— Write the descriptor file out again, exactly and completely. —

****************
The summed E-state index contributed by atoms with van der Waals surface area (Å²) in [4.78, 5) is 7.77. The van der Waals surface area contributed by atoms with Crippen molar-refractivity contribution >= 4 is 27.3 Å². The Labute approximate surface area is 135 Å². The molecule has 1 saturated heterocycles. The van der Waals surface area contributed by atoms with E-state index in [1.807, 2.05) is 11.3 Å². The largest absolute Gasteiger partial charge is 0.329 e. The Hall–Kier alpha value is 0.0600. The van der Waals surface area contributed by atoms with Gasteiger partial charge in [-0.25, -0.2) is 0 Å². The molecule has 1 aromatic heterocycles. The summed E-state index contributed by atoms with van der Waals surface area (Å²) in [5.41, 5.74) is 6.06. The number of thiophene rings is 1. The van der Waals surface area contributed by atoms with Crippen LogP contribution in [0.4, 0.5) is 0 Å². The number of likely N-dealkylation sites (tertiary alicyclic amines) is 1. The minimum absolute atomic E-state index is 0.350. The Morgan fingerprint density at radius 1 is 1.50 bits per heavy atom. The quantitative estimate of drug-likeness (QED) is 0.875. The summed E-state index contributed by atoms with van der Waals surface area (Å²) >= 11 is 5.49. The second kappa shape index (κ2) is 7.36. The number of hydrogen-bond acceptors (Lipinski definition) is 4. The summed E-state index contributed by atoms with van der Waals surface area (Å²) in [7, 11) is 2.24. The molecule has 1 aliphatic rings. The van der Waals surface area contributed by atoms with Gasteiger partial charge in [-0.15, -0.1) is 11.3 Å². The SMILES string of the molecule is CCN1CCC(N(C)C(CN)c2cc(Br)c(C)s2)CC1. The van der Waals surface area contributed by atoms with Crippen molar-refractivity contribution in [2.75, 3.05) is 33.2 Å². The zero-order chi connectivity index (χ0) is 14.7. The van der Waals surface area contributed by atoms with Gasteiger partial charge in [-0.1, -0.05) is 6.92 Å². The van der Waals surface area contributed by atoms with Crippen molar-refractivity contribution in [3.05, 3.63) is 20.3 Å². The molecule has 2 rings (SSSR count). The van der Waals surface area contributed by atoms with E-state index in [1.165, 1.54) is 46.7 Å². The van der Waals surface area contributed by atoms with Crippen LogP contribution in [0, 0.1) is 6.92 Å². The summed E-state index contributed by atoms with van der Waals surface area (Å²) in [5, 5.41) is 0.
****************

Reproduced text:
The summed E-state index contributed by atoms with van der Waals surface area (Å²) in [4.78, 5) is 7.77. The van der Waals surface area contributed by atoms with Crippen molar-refractivity contribution >= 4 is 27.3 Å². The Labute approximate surface area is 135 Å². The molecule has 1 saturated heterocycles. The van der Waals surface area contributed by atoms with E-state index in [1.807, 2.05) is 11.3 Å². The largest absolute Gasteiger partial charge is 0.329 e. The Hall–Kier alpha value is 0.0600. The van der Waals surface area contributed by atoms with Gasteiger partial charge in [-0.25, -0.2) is 0 Å². The molecule has 1 aromatic heterocycles. The summed E-state index contributed by atoms with van der Waals surface area (Å²) in [5.41, 5.74) is 6.06. The number of thiophene rings is 1. The van der Waals surface area contributed by atoms with Crippen LogP contribution in [0.4, 0.5) is 0 Å². The number of likely N-dealkylation sites (tertiary alicyclic amines) is 1. The minimum absolute atomic E-state index is 0.350. The Morgan fingerprint density at radius 1 is 1.50 bits per heavy atom. The quantitative estimate of drug-likeness (QED) is 0.875. The summed E-state index contributed by atoms with van der Waals surface area (Å²) >= 11 is 5.49. The second kappa shape index (κ2) is 7.36. The number of hydrogen-bond acceptors (Lipinski definition) is 4. The summed E-state index contributed by atoms with van der Waals surface area (Å²) in [7, 11) is 2.24. The molecule has 1 aliphatic rings. The van der Waals surface area contributed by atoms with Gasteiger partial charge in [-0.15, -0.1) is 11.3 Å². The SMILES string of the molecule is CCN1CCC(N(C)C(CN)c2cc(Br)c(C)s2)CC1. The van der Waals surface area contributed by atoms with Crippen molar-refractivity contribution in [2.75, 3.05) is 33.2 Å². The zero-order chi connectivity index (χ0) is 14.7. The van der Waals surface area contributed by atoms with Gasteiger partial charge in [-0.1, -0.05) is 6.92 Å². The van der Waals surface area contributed by atoms with Crippen molar-refractivity contribution in [3.05, 3.63) is 20.3 Å². The molecule has 2 rings (SSSR count). The van der Waals surface area contributed by atoms with E-state index in [1.165, 1.54) is 46.7 Å². The van der Waals surface area contributed by atoms with Crippen LogP contribution in [0, 0.1) is 6.92 Å². The summed E-state index contributed by atoms with van der Waals surface area (Å²) in [5, 5.41) is 0.